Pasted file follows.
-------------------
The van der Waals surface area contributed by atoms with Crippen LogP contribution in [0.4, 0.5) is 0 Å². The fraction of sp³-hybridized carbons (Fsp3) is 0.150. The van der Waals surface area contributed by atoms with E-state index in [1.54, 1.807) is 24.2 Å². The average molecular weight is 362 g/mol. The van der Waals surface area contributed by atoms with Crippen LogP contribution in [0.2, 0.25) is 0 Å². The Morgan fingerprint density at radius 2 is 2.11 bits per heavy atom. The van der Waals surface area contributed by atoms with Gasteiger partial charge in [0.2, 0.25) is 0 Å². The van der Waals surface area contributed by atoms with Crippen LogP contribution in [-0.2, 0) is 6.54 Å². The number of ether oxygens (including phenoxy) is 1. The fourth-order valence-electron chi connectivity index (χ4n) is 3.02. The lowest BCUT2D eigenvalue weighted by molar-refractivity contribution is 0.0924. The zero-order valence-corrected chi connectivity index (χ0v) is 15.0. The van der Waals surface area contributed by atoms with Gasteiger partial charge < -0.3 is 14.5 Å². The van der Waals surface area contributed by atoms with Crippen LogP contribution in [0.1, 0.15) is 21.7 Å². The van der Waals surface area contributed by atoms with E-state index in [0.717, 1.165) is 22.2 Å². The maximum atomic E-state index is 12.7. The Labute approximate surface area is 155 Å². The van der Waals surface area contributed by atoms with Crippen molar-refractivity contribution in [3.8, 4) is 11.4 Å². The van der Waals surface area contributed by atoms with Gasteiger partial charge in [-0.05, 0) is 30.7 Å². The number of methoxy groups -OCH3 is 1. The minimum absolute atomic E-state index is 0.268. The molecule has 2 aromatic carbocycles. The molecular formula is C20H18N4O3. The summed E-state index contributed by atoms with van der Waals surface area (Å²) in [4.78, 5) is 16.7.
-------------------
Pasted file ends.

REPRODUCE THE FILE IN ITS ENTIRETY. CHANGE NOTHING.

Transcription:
The van der Waals surface area contributed by atoms with Crippen LogP contribution in [0.4, 0.5) is 0 Å². The fraction of sp³-hybridized carbons (Fsp3) is 0.150. The van der Waals surface area contributed by atoms with E-state index in [1.54, 1.807) is 24.2 Å². The average molecular weight is 362 g/mol. The van der Waals surface area contributed by atoms with Crippen LogP contribution in [0.2, 0.25) is 0 Å². The Morgan fingerprint density at radius 2 is 2.11 bits per heavy atom. The van der Waals surface area contributed by atoms with Gasteiger partial charge in [0.2, 0.25) is 0 Å². The van der Waals surface area contributed by atoms with Crippen LogP contribution in [-0.2, 0) is 6.54 Å². The number of ether oxygens (including phenoxy) is 1. The fourth-order valence-electron chi connectivity index (χ4n) is 3.02. The lowest BCUT2D eigenvalue weighted by molar-refractivity contribution is 0.0924. The zero-order valence-corrected chi connectivity index (χ0v) is 15.0. The van der Waals surface area contributed by atoms with Gasteiger partial charge < -0.3 is 14.5 Å². The van der Waals surface area contributed by atoms with Crippen LogP contribution in [0.1, 0.15) is 21.7 Å². The van der Waals surface area contributed by atoms with E-state index in [0.717, 1.165) is 22.2 Å². The maximum atomic E-state index is 12.7. The Labute approximate surface area is 155 Å². The van der Waals surface area contributed by atoms with Crippen molar-refractivity contribution in [3.8, 4) is 11.4 Å². The van der Waals surface area contributed by atoms with Gasteiger partial charge in [-0.05, 0) is 30.7 Å². The number of methoxy groups -OCH3 is 1. The minimum absolute atomic E-state index is 0.268. The molecule has 2 aromatic carbocycles. The molecular formula is C20H18N4O3. The summed E-state index contributed by atoms with van der Waals surface area (Å²) in [4.78, 5) is 16.7.